The online retailing giant has stepped up its lending to third-party sellers so they can expand inventory or discount items on its site. Fred Katayama reports.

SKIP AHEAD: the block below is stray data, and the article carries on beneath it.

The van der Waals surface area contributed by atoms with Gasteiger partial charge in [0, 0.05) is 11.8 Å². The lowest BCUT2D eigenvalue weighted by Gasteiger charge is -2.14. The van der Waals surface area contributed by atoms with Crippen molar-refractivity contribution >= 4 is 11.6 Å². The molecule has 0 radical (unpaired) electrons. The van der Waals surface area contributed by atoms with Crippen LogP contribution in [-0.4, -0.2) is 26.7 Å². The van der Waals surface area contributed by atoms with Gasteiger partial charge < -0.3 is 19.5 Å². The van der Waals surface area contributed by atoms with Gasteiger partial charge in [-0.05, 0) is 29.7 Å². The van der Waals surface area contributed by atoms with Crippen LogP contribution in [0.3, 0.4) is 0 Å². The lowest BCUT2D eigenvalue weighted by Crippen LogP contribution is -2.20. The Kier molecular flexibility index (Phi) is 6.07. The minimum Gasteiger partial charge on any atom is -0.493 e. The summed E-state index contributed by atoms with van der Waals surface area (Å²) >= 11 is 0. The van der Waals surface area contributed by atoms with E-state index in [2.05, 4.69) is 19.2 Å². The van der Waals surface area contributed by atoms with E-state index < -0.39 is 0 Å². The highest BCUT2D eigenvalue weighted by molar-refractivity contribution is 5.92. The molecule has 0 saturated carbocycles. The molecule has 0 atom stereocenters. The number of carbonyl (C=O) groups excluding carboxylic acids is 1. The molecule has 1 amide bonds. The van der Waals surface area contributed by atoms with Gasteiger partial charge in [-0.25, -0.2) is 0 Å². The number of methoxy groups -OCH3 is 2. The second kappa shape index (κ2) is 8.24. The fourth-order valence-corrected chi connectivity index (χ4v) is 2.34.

Amazon.com is acting more like a bank. The online retailer has stepped up lending to third-party sellers, doling out more than $1 billion in small loans in the past 12 months. That's a hefty increase from the $1.5 billion it lent out over four years. The company benefits in several ways. The money helps merchants expand their inventory or discount items on Amazon's site. Plus, Amazon takes a cut on transactions on its site, and it also makes money from charging merchants for fulfilling orders and boosting placement in search results. Rivals Wal-Mart and eBay are also growing their marketplace businesses. But loans may help keep sellers loyal to Amazon. Morningstar analyst R.J. Hottovy said, "This has really helped solidify the marketplace for the last couple of years. Selection is key. The third party business has grown quite a bit. You wouldn't have hit that point without lending to small businesses." Small firms had a hard time getting financing from banks after the 2008 financial crisis. Today, more than 20,000 small business have received loans from Amazon, whose loan program is by invitation only.